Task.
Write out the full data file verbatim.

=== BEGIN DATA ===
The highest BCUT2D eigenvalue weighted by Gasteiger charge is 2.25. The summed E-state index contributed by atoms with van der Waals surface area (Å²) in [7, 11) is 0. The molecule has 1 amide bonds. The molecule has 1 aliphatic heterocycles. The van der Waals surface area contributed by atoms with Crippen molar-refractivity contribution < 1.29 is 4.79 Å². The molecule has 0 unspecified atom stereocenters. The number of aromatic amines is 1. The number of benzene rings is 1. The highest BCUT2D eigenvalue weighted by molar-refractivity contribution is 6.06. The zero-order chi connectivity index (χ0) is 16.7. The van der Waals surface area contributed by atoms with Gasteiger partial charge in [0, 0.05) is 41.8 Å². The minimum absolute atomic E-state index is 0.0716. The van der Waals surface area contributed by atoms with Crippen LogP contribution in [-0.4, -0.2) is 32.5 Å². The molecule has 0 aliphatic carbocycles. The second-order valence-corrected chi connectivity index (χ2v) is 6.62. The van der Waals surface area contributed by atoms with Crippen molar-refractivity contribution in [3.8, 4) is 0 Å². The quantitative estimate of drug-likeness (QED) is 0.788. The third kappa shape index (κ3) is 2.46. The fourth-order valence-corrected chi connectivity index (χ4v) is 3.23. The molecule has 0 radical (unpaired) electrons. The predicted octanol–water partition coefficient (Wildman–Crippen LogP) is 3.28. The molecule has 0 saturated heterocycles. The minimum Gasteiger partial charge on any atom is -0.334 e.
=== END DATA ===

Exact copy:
The highest BCUT2D eigenvalue weighted by Gasteiger charge is 2.25. The summed E-state index contributed by atoms with van der Waals surface area (Å²) in [7, 11) is 0. The molecule has 1 amide bonds. The molecule has 1 aliphatic heterocycles. The van der Waals surface area contributed by atoms with Crippen molar-refractivity contribution < 1.29 is 4.79 Å². The molecule has 0 unspecified atom stereocenters. The number of aromatic amines is 1. The number of benzene rings is 1. The highest BCUT2D eigenvalue weighted by molar-refractivity contribution is 6.06. The zero-order chi connectivity index (χ0) is 16.7. The van der Waals surface area contributed by atoms with Gasteiger partial charge in [0, 0.05) is 41.8 Å². The minimum absolute atomic E-state index is 0.0716. The van der Waals surface area contributed by atoms with Crippen LogP contribution in [-0.4, -0.2) is 32.5 Å². The molecule has 0 aliphatic carbocycles. The second-order valence-corrected chi connectivity index (χ2v) is 6.62. The van der Waals surface area contributed by atoms with Crippen molar-refractivity contribution in [3.8, 4) is 0 Å². The quantitative estimate of drug-likeness (QED) is 0.788. The third kappa shape index (κ3) is 2.46. The fourth-order valence-corrected chi connectivity index (χ4v) is 3.23. The molecule has 0 radical (unpaired) electrons. The predicted octanol–water partition coefficient (Wildman–Crippen LogP) is 3.28. The molecule has 0 saturated heterocycles. The minimum Gasteiger partial charge on any atom is -0.334 e.